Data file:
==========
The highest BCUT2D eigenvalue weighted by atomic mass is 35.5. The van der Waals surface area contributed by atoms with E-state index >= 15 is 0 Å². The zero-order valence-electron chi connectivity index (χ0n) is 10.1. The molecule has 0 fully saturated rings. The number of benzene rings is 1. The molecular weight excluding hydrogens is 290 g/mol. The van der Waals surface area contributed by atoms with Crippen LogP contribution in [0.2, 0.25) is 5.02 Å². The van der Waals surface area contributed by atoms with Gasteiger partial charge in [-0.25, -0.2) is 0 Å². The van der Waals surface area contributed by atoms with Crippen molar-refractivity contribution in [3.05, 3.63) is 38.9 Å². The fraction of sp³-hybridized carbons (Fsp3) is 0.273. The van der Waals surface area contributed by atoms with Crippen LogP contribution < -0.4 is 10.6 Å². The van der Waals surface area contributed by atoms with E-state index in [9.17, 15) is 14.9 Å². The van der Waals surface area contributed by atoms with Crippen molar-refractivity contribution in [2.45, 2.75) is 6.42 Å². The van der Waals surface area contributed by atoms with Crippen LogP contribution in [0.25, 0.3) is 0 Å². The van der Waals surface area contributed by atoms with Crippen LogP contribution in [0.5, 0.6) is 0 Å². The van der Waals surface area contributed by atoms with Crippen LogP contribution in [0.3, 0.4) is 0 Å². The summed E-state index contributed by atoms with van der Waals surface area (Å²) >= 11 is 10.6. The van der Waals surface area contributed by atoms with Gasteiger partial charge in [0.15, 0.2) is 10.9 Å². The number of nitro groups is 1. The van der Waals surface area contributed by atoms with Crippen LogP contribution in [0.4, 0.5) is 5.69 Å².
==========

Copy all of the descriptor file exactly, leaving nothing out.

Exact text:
The highest BCUT2D eigenvalue weighted by atomic mass is 35.5. The van der Waals surface area contributed by atoms with E-state index >= 15 is 0 Å². The zero-order valence-electron chi connectivity index (χ0n) is 10.1. The molecule has 0 fully saturated rings. The number of benzene rings is 1. The molecular weight excluding hydrogens is 290 g/mol. The van der Waals surface area contributed by atoms with Crippen LogP contribution in [0.2, 0.25) is 5.02 Å². The van der Waals surface area contributed by atoms with Gasteiger partial charge in [-0.25, -0.2) is 0 Å². The van der Waals surface area contributed by atoms with Crippen molar-refractivity contribution in [3.05, 3.63) is 38.9 Å². The fraction of sp³-hybridized carbons (Fsp3) is 0.273. The van der Waals surface area contributed by atoms with Crippen LogP contribution < -0.4 is 10.6 Å². The van der Waals surface area contributed by atoms with E-state index in [9.17, 15) is 14.9 Å². The van der Waals surface area contributed by atoms with Crippen molar-refractivity contribution in [2.45, 2.75) is 6.42 Å². The van der Waals surface area contributed by atoms with Crippen LogP contribution in [0.25, 0.3) is 0 Å². The van der Waals surface area contributed by atoms with Crippen LogP contribution in [0.5, 0.6) is 0 Å². The van der Waals surface area contributed by atoms with Crippen LogP contribution in [0.3, 0.4) is 0 Å². The summed E-state index contributed by atoms with van der Waals surface area (Å²) >= 11 is 10.6. The van der Waals surface area contributed by atoms with Gasteiger partial charge in [0.15, 0.2) is 10.9 Å². The number of nitro groups is 1. The van der Waals surface area contributed by atoms with Crippen LogP contribution in [0.4, 0.5) is 5.69 Å².